In 1991, a conservative government took control of the government and tried to rein in the welfare state. It cut some benefits as well as taxes. But these actions came during a world-wide recession, and unemployment in Sweden soared to an unprecedented 13 percent. 

Fearing that the conservative government was going too far in cutting back the welfare state, Swedish voters returned the Social Democratic Party to power in 1994. Surprisingly, the SDP, the party that created the welfare state, announced a program of spending cuts and tax increases to reduce the government deficit. Late in 1997, however, with both the deficit and unemployment down, the SDP government reversed course and declared it was time to restore and even expand some social welfare benefits. But many doubt whether the "Swedish Model" of a welfare state that benefits everyone can continue at the level that most Swedes have come to expect. 

Some Americans look to Sweden as a model for U.S. welfare programs. Others say that the "Swedish Model" would not work in the United States because the two countries are so different.

For Discussion and Writing

1. How is Sweden different from the United States? Do you think these differences would prevent the "Swedish Model" of welfare from working in the United States? Explain.

2. Sweden's welfare state has been described as a "middle way" between socialism and capitalism. What does this mean?

3. What similarities and differences are there between government social benefits in Sweden and the United States?

4. Why do Swedes say that they suffer from "tax tiredness"?

For Further Reading

Sander, Gorden F. "Sweden After the Fall." The Wilson Quarterly. Mar. 1, 1996:46+.

Wilson, Dorothy. The Welfare State in Sweden. London: Heinemann, 1979. 
ACTIVITY: Welfare for Everyone?

Regardless of income, most Americans are entitled to Social Security old-age and survivor pensions, Medicare (at age 65), disability benefits, unemployment insurance, and worker's compensation. In Sweden, everyone has a right to a much longer list of social welfare benefits. Which, if any, of these benefits should be made available to everyone in the United States?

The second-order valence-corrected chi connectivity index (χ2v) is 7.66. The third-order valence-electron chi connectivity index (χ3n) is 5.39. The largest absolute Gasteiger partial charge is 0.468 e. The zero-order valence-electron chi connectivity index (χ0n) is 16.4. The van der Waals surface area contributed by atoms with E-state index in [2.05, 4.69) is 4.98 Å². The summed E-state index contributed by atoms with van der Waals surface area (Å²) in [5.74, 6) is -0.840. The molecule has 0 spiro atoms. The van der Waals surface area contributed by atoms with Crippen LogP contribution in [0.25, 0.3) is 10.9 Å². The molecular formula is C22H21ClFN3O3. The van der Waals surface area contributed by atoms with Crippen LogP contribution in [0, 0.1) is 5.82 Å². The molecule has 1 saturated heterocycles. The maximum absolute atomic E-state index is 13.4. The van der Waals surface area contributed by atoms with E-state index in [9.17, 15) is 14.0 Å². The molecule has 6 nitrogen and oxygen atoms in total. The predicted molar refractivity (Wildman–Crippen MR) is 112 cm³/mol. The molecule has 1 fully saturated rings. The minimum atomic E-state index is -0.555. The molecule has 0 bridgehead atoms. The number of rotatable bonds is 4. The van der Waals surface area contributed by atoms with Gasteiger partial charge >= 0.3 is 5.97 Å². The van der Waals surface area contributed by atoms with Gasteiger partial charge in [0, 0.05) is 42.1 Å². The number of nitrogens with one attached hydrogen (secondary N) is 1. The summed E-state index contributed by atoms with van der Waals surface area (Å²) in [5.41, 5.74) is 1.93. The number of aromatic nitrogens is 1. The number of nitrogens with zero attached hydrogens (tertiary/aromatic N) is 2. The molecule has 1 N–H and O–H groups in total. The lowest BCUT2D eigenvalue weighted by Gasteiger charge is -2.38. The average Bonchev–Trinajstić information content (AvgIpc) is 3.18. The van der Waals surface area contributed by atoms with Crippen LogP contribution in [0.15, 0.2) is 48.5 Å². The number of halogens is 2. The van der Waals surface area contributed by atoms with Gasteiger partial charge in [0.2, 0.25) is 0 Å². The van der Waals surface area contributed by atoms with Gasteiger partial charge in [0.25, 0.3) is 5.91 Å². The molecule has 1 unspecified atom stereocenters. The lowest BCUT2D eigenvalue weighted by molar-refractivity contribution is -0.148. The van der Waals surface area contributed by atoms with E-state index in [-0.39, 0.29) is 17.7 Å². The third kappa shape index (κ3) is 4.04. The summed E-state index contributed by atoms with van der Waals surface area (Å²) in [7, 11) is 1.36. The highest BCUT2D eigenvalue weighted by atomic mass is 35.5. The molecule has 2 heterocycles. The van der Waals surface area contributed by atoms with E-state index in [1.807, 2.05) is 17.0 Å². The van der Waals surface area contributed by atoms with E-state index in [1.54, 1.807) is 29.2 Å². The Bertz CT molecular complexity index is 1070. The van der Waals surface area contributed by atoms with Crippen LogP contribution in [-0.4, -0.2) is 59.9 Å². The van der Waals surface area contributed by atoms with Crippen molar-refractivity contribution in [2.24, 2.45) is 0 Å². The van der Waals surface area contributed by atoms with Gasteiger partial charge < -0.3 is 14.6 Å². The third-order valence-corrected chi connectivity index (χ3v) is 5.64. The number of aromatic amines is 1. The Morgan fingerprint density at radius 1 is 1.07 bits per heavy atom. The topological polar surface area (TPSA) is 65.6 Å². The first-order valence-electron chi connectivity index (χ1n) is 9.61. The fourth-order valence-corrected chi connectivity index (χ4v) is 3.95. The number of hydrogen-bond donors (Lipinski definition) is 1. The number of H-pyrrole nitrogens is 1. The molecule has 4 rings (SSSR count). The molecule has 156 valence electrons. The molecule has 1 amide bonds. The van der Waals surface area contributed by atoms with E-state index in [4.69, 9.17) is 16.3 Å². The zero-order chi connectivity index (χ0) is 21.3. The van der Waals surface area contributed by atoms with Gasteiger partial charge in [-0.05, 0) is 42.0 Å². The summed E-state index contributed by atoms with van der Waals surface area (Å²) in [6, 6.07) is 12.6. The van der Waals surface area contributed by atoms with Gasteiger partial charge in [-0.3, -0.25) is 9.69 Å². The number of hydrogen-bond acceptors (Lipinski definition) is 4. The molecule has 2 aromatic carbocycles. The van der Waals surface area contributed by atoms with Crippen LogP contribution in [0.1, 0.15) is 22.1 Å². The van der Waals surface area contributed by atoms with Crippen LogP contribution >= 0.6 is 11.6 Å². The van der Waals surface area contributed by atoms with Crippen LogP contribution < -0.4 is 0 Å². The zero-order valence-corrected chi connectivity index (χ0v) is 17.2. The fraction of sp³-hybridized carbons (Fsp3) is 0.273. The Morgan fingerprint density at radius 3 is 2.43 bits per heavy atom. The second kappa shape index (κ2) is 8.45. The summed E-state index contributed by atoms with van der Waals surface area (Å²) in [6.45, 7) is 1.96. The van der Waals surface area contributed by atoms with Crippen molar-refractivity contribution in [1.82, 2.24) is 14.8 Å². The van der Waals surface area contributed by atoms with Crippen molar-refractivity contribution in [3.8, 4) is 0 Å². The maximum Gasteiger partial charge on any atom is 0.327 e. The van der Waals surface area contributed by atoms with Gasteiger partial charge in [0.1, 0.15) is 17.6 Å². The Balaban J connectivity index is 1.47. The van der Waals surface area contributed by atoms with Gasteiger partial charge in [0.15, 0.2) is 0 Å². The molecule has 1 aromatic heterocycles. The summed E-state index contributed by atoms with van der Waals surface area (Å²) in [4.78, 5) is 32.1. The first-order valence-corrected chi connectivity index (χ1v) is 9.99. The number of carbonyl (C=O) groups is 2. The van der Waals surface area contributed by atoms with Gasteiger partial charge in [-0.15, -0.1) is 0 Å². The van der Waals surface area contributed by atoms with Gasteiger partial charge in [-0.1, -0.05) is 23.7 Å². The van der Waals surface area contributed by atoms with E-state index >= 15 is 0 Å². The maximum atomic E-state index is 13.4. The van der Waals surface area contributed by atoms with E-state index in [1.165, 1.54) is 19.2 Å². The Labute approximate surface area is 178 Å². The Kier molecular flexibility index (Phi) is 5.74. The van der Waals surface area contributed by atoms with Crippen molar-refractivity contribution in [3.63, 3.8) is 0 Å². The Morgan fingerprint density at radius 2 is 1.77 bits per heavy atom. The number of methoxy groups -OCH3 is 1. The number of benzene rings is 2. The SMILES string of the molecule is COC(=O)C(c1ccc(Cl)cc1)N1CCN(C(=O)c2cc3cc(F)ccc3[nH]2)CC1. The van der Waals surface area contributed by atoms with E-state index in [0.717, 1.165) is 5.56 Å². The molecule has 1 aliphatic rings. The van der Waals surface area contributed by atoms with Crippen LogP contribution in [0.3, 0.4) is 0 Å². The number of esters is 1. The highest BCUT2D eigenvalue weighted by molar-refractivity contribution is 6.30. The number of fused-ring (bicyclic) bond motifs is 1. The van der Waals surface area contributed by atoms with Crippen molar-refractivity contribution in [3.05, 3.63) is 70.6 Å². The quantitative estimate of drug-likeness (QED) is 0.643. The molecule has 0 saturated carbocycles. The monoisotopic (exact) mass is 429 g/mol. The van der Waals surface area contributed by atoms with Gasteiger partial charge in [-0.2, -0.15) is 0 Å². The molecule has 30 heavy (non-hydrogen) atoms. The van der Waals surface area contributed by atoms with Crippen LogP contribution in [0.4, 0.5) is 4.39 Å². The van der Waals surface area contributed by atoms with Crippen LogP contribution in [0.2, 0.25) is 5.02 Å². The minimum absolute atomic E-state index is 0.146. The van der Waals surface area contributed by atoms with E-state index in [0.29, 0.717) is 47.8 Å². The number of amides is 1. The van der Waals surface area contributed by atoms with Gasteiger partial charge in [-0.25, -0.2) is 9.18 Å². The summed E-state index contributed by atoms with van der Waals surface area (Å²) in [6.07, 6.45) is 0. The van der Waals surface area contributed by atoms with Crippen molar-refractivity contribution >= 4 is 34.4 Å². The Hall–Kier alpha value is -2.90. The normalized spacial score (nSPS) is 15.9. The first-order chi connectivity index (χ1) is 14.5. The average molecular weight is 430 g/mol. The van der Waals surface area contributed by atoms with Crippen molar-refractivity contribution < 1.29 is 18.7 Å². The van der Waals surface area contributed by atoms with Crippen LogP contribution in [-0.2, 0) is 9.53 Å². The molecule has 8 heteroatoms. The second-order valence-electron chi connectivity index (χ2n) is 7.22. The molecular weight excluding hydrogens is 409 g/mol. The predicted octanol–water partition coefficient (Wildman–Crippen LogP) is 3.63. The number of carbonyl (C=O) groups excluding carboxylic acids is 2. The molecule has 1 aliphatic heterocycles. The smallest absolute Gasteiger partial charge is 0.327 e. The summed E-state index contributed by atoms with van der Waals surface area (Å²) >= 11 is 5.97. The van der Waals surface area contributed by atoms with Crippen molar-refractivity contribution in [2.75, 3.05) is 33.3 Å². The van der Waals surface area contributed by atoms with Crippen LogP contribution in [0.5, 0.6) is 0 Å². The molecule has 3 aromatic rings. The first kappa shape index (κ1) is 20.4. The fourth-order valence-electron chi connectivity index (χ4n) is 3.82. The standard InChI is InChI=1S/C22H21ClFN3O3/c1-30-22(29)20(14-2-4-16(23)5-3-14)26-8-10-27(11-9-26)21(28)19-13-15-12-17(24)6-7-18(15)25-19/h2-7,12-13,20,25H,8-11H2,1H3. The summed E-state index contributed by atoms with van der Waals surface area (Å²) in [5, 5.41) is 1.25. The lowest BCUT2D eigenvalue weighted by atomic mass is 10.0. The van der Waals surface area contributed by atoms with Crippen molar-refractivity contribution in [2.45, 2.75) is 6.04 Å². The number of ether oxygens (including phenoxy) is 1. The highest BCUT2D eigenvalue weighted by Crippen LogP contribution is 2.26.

1. Form three groups. Each group will review Swedish social welfare benefits in one of these areas: Health and Sickness, Family Support, or Pensions. The specific benefits included in these three areas are listed in the article. (For larger classes, two groups may be assigned for each area.)

2. Each group is responsible for deciding which social benefits (if any) should be provided by the federal or state governments in the United States. 

3. After deciding which benefits should be available in the United States, group members should then decide how to finance them: federal income tax, state income tax, employee payroll tax, employer payroll tax, sales tax, some other tax, or a combination of taxes. Benefits may also be "subsidized," requiring a partial fee to be paid by the beneficiary. Those groups that have chosen not to adopt any of the Swedish benefits should prepare reasons why they have decided this way.

4. Each group next reports what Swedish benefits the U. S. federal or state governments should provide and how these benefits should be financed. Groups that selected none of the benefits should give reasons why they decided to do this. After each group's report, other members of the class may ask questions or present their own views.

5. Following the group reports, the class should discuss and/or write a response to this question: Is welfare for everyone a good or bad idea? Why?